Bog bodies topic for first Clare Museum talk

Bog bodies topic for first Clare Museum talk


The intriguing story of Ireland’s Bog Bodies will be the subject of the first in a series of public talks being hosted this summer by Clare County Museum.

The 2019 Public Talks Series is part of the Museum’s upcoming Education and Engagement Programme and will be held on a monthly basis incorporating a vast array of topics covered by local and national experts.

The first instalment in the series, Irish Bog Bodies, will take place Wednesday July 17th at 7:30pm IN Clare County Museum, Ennis. This talk will be given by Dr. Eamonn P. Kelly, the former Keeper of Irish Antiquities at the National Museum of Ireland.

Bog bodies are the preserved remains of ancestors from earlier times. Because of the lack of oxygen in bog environment, organic material, including human bodies can be preserved to an exceptional degree with hair, skin, hands, internal organs and other soft tissue intact. Recent discoveries found in Ireland have provided important new insights into life in Ireland in the Iron Age.

According to John Rattigan, Curator of Clare County Museum, “While the Museum does not have any bog bodies in its collection, we do have leather shoes, butter and textiles and wooden boat ribs on display.  These were found in Clare bogs and are on long-term loan from the National Museum of Ireland.”

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A detailed analysis of the bodies and research into other finds from bogs, have provided radical new insights suggesting that the victims were killed ritually before being deposited in the bog.

“This talk will offer an interpretation of the discoveries and will provide information on the extensive forensic work undertaken on the bodies by a team of experts. Other bog finds and their significance will also be discussed,” explained Mr. Rattigan.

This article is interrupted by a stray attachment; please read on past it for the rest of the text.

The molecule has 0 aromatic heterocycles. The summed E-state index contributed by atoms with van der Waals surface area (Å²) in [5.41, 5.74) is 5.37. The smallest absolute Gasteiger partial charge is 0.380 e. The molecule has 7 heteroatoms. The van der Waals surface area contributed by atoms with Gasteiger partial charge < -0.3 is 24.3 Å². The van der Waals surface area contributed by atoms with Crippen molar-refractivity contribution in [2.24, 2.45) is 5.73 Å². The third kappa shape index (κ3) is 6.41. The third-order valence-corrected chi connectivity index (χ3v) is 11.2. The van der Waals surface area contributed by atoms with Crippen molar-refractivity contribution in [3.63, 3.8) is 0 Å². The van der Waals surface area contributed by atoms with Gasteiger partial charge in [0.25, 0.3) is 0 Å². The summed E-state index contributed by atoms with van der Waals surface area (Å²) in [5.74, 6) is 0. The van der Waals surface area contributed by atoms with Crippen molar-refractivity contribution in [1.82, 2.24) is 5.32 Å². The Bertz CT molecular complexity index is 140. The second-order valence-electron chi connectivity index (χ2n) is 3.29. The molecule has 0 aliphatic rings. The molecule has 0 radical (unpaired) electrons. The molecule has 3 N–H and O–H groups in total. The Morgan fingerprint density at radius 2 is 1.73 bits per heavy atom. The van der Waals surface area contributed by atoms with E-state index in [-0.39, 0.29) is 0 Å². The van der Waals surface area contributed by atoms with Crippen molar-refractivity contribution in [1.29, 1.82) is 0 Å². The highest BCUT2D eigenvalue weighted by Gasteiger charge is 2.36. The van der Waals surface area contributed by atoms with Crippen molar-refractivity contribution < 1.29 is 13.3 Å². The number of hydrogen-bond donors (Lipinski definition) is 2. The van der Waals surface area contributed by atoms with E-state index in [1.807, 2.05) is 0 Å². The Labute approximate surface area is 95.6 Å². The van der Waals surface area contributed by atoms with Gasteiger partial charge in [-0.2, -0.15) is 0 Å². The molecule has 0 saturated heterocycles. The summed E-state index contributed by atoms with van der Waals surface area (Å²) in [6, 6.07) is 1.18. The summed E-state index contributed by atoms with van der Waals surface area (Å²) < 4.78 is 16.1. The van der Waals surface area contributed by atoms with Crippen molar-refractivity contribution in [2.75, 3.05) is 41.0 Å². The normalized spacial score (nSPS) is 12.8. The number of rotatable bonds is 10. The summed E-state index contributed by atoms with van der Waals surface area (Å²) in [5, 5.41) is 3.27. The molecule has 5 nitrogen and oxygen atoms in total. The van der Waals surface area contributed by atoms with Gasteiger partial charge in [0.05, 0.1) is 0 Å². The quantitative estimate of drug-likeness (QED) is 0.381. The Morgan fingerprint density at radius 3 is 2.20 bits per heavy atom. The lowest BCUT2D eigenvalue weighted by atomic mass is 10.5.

The 2019 Public Talks Series is just one of the many new initiatives that the Clare Museum is currently rolling out as part of its Education and Engagement Programme. This programme is designed to maximise the museum’s potential as an educational resource for Clare people of all ages while also highlighting the rich culture and history of County Clare for tourists and locals alike.

Entry is free of charge, but places are limited and must be booked via email only. The booking address is:


Chief Reporter Pat Flynn has worked as a journalist for almost 30 years. His career began during the late 1980s when, like many aspiring radio presenters of the time, he worked for local pirate radio stations in Clare and Limerick. Pat joined Clare FM in 1990 where he worked as researcher initially and later presented several different programmes including the station's flagship current affairs programme. He was also the station's News Editor and Deputy Controller of Programmes. Despite leaving in 2003 to pursue a career as a freelance journalist, he continues to work with the station to this day. As well as being the Clare Herald’s Chief Reporter Pat is also freelance journalist and broadcaster, contributing to Ireland’s national newspapers and is a regular contributor to national broadcasters.